I was outside St. Paul’s, London, recently dressed as an angel. Something which I’m pleased to say didn’t at all feel out of place. In fact, I believe a life well lived would be one where that stuff is common place!
As I was dancing around, along with my fellow angels, talking to people about The Church of England’s investment in fossil fuels, I noticed an open topped London tour bus pass by. On the top deck was a man, who looked to be of an Asian heritage, filming the sights with an IPad. Which I found to be profoundly odd. Not so long ago, if a person wanted to remember an event, a view or a sight, they would have to experience the thing and remember it. This would mean allowing oneself a period of exposure. A time where the body could absorb the experience though all the senses. Now all you need is an IPad and it’s done in seconds. Only it wasn’t. This man, who had likely travelled thousands of miles, was in London, but experiencing the city though an IPad screen. Something he could have done in his front room with a Wi-Fi connection.
It not only seems like you haven’t been to a place unless you have a picture of it, but, what’s more, our attitudes have changed so much that a picture is all that’s required. Once upon a time, when a sunset sky exploded into beautiful reds and violets people would stop in wonder; staring for hours. Now it’s noticed, captured on a mobile phone, and life moves on immediately.
It seems we’ve turned beauty into a commodity. A life well lived is a life captured but not necessarily experienced. Success is measured by productivity of which stopping to watch the world go by is no longer a part.
The same can be said of education. Today I was pondering the wonder that is Wikipedia. In fact, according to Wikipedia, the website is the 6th most popular site on the internet. The wondrous thing being it’s a non-profit making site. It’s simply there as a depository of information. It’s success is measured by education itself. Unlike our education system, which is no longer built upon the astounding beauty of education for educations sake.
Our attitude has become one of expecting people to pay for education because the only point of education is so that a person can achieve a job which pays more money. A person invests time and money in education in order to receive an economic dividend later in life; almost as if they were investing on the stock exchange. Tuition fees triple and so the idea of education as a commodity is secured; who can afford to enjoy education for educations sake now?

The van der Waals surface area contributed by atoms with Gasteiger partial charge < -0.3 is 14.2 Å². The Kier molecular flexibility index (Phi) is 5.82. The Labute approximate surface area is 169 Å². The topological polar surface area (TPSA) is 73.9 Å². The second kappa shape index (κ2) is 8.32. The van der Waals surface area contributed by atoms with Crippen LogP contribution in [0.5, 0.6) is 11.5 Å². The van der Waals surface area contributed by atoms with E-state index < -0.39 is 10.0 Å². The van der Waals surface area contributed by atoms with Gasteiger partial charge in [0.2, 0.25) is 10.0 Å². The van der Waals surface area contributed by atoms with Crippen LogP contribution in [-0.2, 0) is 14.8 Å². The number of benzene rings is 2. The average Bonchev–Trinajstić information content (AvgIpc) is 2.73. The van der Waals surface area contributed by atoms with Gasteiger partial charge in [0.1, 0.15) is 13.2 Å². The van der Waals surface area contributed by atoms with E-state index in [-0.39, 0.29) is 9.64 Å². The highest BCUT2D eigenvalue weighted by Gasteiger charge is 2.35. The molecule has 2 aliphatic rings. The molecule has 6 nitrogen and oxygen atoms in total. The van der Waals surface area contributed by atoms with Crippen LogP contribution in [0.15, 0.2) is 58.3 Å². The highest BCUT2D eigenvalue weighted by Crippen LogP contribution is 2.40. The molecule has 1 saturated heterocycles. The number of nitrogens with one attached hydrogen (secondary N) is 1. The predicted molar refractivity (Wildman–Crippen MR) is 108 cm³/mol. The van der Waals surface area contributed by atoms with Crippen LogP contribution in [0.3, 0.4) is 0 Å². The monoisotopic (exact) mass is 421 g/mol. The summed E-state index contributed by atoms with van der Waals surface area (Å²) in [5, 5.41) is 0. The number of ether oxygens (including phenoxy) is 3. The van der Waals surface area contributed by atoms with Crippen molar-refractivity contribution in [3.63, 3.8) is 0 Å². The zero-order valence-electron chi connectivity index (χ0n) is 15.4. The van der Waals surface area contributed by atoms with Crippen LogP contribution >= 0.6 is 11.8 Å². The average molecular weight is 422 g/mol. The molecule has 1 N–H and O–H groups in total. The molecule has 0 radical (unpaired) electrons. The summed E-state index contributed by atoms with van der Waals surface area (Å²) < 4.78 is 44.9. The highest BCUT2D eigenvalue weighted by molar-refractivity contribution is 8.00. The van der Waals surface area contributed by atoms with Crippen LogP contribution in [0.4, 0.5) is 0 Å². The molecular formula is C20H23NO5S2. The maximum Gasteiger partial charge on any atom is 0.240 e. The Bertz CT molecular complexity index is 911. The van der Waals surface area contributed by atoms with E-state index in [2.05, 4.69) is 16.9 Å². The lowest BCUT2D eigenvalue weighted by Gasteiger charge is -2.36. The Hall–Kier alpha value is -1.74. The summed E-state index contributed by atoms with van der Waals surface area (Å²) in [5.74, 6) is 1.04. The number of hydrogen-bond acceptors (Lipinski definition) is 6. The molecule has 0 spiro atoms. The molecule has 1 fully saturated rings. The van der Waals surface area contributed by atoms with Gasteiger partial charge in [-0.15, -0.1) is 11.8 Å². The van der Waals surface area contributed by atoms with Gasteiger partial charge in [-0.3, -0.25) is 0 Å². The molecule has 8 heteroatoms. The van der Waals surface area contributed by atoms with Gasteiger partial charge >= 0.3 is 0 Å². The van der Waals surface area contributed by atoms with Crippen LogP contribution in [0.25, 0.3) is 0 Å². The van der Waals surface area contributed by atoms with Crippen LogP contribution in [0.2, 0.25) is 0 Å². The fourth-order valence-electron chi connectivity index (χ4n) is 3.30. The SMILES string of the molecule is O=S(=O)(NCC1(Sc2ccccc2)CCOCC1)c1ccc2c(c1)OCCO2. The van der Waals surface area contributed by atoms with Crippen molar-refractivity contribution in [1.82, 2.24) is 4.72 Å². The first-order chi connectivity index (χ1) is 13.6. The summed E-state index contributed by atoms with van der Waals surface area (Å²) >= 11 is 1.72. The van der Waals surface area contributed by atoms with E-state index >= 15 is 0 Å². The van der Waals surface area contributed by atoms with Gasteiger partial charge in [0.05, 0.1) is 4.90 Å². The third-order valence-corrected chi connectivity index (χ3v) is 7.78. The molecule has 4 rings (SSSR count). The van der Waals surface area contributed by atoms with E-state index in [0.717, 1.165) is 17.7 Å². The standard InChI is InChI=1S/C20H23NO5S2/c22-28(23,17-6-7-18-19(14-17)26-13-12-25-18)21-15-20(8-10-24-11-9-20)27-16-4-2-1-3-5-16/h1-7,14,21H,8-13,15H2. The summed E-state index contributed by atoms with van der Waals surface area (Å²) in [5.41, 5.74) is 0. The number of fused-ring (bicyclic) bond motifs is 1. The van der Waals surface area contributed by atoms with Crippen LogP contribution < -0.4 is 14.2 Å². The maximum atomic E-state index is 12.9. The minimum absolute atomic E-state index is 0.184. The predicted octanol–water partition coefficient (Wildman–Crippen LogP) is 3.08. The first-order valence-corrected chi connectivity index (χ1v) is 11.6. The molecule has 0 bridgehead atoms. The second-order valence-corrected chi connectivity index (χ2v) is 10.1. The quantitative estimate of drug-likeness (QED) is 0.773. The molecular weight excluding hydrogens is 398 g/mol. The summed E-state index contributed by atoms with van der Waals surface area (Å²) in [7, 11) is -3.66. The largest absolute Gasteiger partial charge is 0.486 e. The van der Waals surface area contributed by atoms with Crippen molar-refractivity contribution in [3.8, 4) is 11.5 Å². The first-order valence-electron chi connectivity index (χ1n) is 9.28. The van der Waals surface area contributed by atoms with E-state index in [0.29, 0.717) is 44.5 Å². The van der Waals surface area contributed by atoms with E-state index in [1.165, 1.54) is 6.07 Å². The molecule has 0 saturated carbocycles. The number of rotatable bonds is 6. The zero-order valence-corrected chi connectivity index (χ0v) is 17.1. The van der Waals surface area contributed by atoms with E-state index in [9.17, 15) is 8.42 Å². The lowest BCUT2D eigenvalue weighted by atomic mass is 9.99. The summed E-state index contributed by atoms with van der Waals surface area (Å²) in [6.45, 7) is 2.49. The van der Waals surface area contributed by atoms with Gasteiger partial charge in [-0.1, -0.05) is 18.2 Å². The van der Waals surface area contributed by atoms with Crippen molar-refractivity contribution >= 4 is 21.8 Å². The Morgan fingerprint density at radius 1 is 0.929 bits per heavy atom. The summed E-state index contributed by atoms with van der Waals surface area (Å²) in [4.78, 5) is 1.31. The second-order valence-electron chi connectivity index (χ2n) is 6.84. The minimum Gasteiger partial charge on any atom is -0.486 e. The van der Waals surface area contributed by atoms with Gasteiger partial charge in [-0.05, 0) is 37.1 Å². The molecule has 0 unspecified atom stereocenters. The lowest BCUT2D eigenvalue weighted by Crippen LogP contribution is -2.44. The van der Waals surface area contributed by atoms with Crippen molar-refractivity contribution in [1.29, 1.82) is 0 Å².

The Church once turned prayer into a commodity through indulgences. Priests would accept money in order to pray for a person or a person’s family. In the hopes that this would mean less time in purgatory. The beauty of prayer, of connecting with the creator for the single purpose of that connection, was lost.
Jesus, in the temple at Jerusalem, once, famously, turned over the money changers tables saying: “‘My house shall be called a house of prayer’; but you are making it a den of robbers.” (Matt 21.13). Normally the temple was a place for prayer and teaching, but where’s the profit in that? So a place of prayer, peace, solitude, rehumanisation, had been turned into a commodity and rented to market traders.
More and more things receive affirmation from profit and more and more of this type of affirmation is considered exclusive. The only mark of success is what is made for the shareholder. As more and more countries have their water supply privatised, even something as fundamental as water no longer makes sense in our world without the ability for it to be bought and sold.
Which, going back to our friend on the bus, isn’t to say that taking a picture is wrong. The ability to take a picture is packed with its own unique awe-inspiring potential. However, if we were to only focus upon the photo, allowing beauty to become just another commodity, then we dehumanise ourselves. We need those times of exposure; it’s nourishment for the very soul!
Then, what’s just as terrifying is that this attitude starts to permeate into our whole lives. Our society has exchanged free time for overtime; family time for office time; staring at the sky for an extra few pounds. I say society, as, due to how companies now see even people as a commodity, wages are driven down, so many can only afford to live a life of overtime.
Which brings us to the final insult; people as figures, commodities, on a graph. There’s more money to be made for the shareholders if the workers are paid less and so people are forced to work more hours. Profit over humanity and human dignity.
The most extreme form of this is the arms trade, where the lives of women, men and children, souls with dreams and ambitions, are scored as simply collateral damage. An unfortunate, but acceptable, loss in the pursuit of profit from the sale of arms.
During the summer just gone, I witnessed thousands of people buying and selling such arms. The transactions were as normal as filming St. Pauls, with an IPad, from the top of a London tour bus.
I beg of you to check your attitudes. Find what nourishes you and your neighbour’s soul and chase it at all costs.
It is only through a change of all our attitudes will profiteering from slaughter and the commodity of death become so strange to the world’s eyes that it will shrivel and cease to exist.
Let people live for the sake of life and the fierce beauty of this world permeate all our souls.